“Get out of here!” Cassandra yelled at the top of her lungs. Finally, she’d had enough of her boyfriend’s lies and excuses.
Anger is not just any old emotion. It’s special. In fact, it’s so special that a 2017 survey by the Mental Health Foundation of 2000 people found that 28% are sometimes worried about the level of anger that they feel.
First, let’s outline what makes anger different from other emotions, and then we’ll talk about how you can use this information to become happier and healthier in your life.
5 Ways Anger is Special
- It’s Motivating: Anger’s purpose is to push you to protect yourself. Anger gives you energy. It’s activating, and it drives you to engage, not withdraw, as most other emotions do.
- It Never Stands Alone: Anger is always a result of feeling something else. You feel hurt, marginalized, overlooked, targeted, mistreated or vulnerable. Anger isn’t just an emotion, it’s a constellation of emotions. There are always layers of feelings underneath it, feeding it.
- It Seeks a Target: Other emotions can simply be. Anger cannot. Like an arrow shot from the bow, it looks for a target. This is what makes anger so easy to misdirect. It may erupt at the wrong person, in the wrong way and at the wrong time so very easily.
- It Can Be Turned Inward or Outward: Sometimes directing our anger at its true target can be acutely uncomfortable, and sometimes we aren’t aware of the true target. This is when we are at risk for turning our anger inward, directing it at ourselves.
- It’s Capable of Damaging Your Health: Research has shown that anger prone individuals and people who express their anger as rage are more at risk for heart attacks and cancer.
Anger is a powerful, protective, complex emotion. Yes, it has potential to do great damage. But used properly, it also has potential to help you mightily. If only Cassandra, referenced above, had been listening to these important messages from her body (her anger) all along, she would have asked her boyfriend to leave several months ago, in a far less explosive way. And she would have avoided several wasted months of heartache and pain.
Anger’s power means that it warrants special training in childhood. It was your parents’ job to teach you how to recognize anger when you have it, how to discern its message, and how to let it motivate and energize you in the way it’s meant to do. But far too many of us are raised by parents who do not have these skills themselves. This sets you up to ignore your own anger or over-use it, each of which can put your health at risk.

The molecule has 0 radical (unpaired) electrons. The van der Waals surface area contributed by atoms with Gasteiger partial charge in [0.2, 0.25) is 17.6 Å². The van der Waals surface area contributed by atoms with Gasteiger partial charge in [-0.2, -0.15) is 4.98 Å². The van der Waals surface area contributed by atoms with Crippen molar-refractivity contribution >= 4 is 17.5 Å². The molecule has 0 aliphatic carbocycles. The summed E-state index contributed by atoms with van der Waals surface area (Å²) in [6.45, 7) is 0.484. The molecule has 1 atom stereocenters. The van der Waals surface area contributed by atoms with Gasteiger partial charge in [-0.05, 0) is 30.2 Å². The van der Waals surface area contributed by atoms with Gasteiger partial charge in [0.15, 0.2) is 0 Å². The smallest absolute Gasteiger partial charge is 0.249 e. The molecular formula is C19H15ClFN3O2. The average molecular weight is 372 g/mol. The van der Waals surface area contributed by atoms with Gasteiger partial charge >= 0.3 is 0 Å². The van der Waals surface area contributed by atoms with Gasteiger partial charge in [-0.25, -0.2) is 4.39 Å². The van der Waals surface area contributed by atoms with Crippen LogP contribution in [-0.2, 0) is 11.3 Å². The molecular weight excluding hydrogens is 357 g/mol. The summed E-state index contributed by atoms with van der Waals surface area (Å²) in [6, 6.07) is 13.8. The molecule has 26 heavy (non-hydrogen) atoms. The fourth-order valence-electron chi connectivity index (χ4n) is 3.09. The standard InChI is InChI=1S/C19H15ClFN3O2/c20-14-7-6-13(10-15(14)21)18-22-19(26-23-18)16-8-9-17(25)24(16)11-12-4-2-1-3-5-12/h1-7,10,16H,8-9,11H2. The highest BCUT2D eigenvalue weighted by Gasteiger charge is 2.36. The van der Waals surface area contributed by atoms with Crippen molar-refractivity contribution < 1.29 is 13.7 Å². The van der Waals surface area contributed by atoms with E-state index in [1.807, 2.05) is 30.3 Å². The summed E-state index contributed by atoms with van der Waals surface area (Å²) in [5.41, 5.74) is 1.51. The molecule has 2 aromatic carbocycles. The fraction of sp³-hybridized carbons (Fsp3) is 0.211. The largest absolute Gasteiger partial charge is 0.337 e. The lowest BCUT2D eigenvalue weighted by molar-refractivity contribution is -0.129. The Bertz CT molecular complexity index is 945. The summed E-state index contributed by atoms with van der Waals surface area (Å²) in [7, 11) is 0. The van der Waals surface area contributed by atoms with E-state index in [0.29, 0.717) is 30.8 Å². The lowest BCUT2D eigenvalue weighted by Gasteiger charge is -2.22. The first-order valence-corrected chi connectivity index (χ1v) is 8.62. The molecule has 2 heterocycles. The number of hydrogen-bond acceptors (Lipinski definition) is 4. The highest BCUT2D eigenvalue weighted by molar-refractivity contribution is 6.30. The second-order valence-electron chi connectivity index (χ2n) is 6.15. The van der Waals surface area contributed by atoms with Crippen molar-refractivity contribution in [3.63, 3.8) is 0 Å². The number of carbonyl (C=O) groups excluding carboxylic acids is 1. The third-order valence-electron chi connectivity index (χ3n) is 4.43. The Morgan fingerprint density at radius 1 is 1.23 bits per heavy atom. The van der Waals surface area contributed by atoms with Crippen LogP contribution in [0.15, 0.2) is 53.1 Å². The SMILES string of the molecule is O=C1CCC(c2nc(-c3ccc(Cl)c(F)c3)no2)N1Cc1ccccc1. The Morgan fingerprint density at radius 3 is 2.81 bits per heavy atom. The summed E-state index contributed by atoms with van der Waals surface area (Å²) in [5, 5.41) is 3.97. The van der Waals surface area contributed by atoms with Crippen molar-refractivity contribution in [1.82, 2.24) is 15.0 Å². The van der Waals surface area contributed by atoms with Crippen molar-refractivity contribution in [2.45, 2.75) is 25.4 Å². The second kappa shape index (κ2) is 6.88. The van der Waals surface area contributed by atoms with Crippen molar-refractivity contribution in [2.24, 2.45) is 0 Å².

How to Start Using Your Anger in a Helpful Way
- Make an effort to become aware of the moment you feel anger. Usually, your heart rate will speed, your face may feel hot, and you will feel a surge of energy. The sooner you notice your anger, the sooner and better you can take control of it, and use it in a healthy way. The key is to know that you’re angry when it’s small instead of after it’s already intense.
- Regard your anger as a helpful message from your body, and put energy into figuring out its proper target, and what its message is. It may be saying, “Watch out for this person,” “Speak up,” “Protect yourself,” “This is an unfair situation,” “You are being hurt right now,” or an infinite number of different things. Listen to your anger, and it will inform you.
- Learn the skills of assertiveness. The skills are: being aware of your anger and why you’re feeling it (our first two bullet points); managing the anger so that it doesn’t come out excessively; and identifying the right words and tone to express the feeling to its proper target. These are the skills of assertiveness. And you can learn them!
Cassandra and her boyfriend Tim had been living together for three months. During this time, Cassandra began seeing some traits of Tim’s that she had not previously noticed. First, more and more he seemed to prefer hanging out with his friends at a bar over coming home to spend the evening with her. Second, he came home drunk many of these evenings. And third, when Cassandra tried to talk with him about her concerns, Tim became very defensive, claimed that he did not drink when he was out, and tried to turn the tables to accuse Cassandra of over-drinking.
Cassandra knew that Tim was purposely lying and trying to distract her from the real problem by obfuscating and finger-pointing. Each time she tried to talk with him, she felt hurt, rejected, mistreated and maligned. On top of all those emotions grew a wall of anger.
Even though sometimes, after one of their conversations, Tim stopped going out for a week or two, Cassandra’s anger did not go away. It kept reminding her that she should not trust him. Finally, she grew tired of feeling this way. She tuned in to her anger, listened to its message.
“Get out of this relationship,” Cassandra’s anger said to her.
By thinking on this for a few days, she developed a plan. On a Sunday morning, she told Tim she needed to talk to him. She told him she was not happy in the relationship and that she wanted to break up. Confidently and calmly, she asked Tim to move out of her apartment.
Every day in my office, I see wonderful people who did not learn emotion skills growing up, simply because their parents couldn’t teach them (Childhood Emotional Neglect, or CEN). To learn more about your anger and what happens when you miss learning vital emotion skills in childhood, visit my website and Take the Emotional Neglect Questionnaire. It’s free!